Uniform TitleAn improved numerical model for calculations of transport and size distributions of atmospheric aerosols and cloud droplets
NameAkberov, Roald (author), Stenchikov, Georgiy (chair), Diez, Francisco (internal member), Bagchi, Prosenjit (internal member), Rutgers University, Graduate School - New Brunswick,
SubjectMechanical and Aerospace Engineering,
DescriptionAerosols and cloud droplets in the atmosphere appear in different sizes. They can be transported by wind and experience various microphysical changes due to nucleation, collisional and condensational growth, evaporation and sedimentation. These microphysical processes affect optical properties of clouds and aerosols, and through it, they affect climate. Climate models usually lack a microphysical module, but instead use various parameterizations to represent clouds in the terrestrial atmosphere. Coupling between cloud microphysical models and climate models could improve the quality of numerical predictions of climate. In this study, CARMA (Community Aerosol and Radiation Model for Atmospheres), which is one of the best available microphysical models for calculation of size distributions of atmospheric aerosols and cloud droplets based on environmental conditions, has been redesigned and rewritten for coupling with numerical models of climate. In the revised model, data transfer between subroutines is handled via lists of arguments. The microphysical part of CARMA v. 2.2 was isolated from other processes, such as radiation and transport, and prepared for coupling with existing climate models. Changes were made to the vertical transport subroutines. The PPM (Piecewise Parabolic Method) method of solving the advection equation was replaced with the REA (Reconstruct-Evolve-Average) method, complemented with the minmod slope limiter. The sedimentation equation is now solved using the upwind method. Sedimentation fluxes, used by the upwind method, are calculated inside the microphysical part of CARMA. The ability of the revised CARMA model to reproduce the observed microstructure of a marine stratocumulus cloud over the North Sea was tested. The improved model closely reproduces most of the observed properties of the cloud and aerosols.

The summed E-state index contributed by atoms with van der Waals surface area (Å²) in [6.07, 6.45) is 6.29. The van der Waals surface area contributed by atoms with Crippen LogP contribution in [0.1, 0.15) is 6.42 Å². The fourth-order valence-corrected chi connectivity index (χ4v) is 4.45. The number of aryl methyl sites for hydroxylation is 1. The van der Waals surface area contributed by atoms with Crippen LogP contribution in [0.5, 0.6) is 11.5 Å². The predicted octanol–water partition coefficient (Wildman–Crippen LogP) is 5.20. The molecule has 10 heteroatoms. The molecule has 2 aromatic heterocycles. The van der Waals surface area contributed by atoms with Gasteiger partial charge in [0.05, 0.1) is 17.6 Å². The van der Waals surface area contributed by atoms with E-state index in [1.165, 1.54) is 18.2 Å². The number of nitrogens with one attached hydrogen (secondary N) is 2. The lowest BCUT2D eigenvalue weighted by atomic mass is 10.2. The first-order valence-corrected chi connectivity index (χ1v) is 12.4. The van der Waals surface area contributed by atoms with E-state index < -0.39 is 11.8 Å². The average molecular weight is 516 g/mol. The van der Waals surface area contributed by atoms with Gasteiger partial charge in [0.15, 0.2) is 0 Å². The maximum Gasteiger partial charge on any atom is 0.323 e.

NoteIncludes bibliographical references (p. 102-104).
CollectionGraduate School - New Brunswick Electronic Theses and Dissertations
Organization NameRutgers, The State University of New Jersey
RightsThe author owns the copyright to this work.